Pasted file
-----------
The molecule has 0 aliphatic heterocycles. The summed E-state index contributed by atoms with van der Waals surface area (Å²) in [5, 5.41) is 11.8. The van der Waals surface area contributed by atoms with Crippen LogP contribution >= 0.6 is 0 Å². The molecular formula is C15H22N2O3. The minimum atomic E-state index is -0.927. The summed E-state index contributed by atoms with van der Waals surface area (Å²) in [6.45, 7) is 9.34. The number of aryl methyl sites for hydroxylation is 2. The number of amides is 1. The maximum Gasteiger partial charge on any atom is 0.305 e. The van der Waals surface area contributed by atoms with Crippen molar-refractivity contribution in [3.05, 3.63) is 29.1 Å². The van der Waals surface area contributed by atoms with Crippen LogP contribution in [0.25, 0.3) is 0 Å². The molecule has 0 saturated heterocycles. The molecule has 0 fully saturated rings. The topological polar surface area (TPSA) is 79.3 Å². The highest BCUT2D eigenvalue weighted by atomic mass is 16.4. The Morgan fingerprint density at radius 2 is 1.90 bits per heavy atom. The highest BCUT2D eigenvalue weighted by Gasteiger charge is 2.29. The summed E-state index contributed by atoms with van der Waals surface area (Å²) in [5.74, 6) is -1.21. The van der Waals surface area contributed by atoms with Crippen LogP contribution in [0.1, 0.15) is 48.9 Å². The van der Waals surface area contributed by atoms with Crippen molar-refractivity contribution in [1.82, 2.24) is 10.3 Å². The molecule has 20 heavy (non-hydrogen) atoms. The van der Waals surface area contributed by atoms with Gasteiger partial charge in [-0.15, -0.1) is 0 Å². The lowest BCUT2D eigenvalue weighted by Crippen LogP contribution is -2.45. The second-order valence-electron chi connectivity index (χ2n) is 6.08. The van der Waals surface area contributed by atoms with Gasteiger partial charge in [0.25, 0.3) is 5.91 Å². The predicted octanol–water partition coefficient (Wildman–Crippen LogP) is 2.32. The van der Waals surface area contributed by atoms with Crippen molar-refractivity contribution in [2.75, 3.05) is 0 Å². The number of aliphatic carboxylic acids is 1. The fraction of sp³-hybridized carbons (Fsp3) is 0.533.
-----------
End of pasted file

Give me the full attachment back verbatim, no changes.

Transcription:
The molecule has 0 aliphatic heterocycles. The summed E-state index contributed by atoms with van der Waals surface area (Å²) in [5, 5.41) is 11.8. The van der Waals surface area contributed by atoms with Crippen LogP contribution >= 0.6 is 0 Å². The molecular formula is C15H22N2O3. The minimum atomic E-state index is -0.927. The summed E-state index contributed by atoms with van der Waals surface area (Å²) in [6.45, 7) is 9.34. The number of aryl methyl sites for hydroxylation is 2. The number of amides is 1. The maximum Gasteiger partial charge on any atom is 0.305 e. The van der Waals surface area contributed by atoms with Crippen molar-refractivity contribution in [3.05, 3.63) is 29.1 Å². The van der Waals surface area contributed by atoms with Crippen LogP contribution in [0.25, 0.3) is 0 Å². The molecule has 0 saturated heterocycles. The molecule has 0 fully saturated rings. The topological polar surface area (TPSA) is 79.3 Å². The highest BCUT2D eigenvalue weighted by atomic mass is 16.4. The Morgan fingerprint density at radius 2 is 1.90 bits per heavy atom. The highest BCUT2D eigenvalue weighted by Gasteiger charge is 2.29. The summed E-state index contributed by atoms with van der Waals surface area (Å²) in [5.74, 6) is -1.21. The van der Waals surface area contributed by atoms with Crippen LogP contribution in [0.1, 0.15) is 48.9 Å². The van der Waals surface area contributed by atoms with Crippen molar-refractivity contribution in [1.82, 2.24) is 10.3 Å². The molecule has 20 heavy (non-hydrogen) atoms. The van der Waals surface area contributed by atoms with Gasteiger partial charge in [-0.15, -0.1) is 0 Å². The lowest BCUT2D eigenvalue weighted by Crippen LogP contribution is -2.45. The second-order valence-electron chi connectivity index (χ2n) is 6.08. The van der Waals surface area contributed by atoms with Gasteiger partial charge in [0.25, 0.3) is 5.91 Å². The predicted octanol–water partition coefficient (Wildman–Crippen LogP) is 2.32. The van der Waals surface area contributed by atoms with Crippen molar-refractivity contribution in [2.75, 3.05) is 0 Å². The number of aliphatic carboxylic acids is 1. The fraction of sp³-hybridized carbons (Fsp3) is 0.533.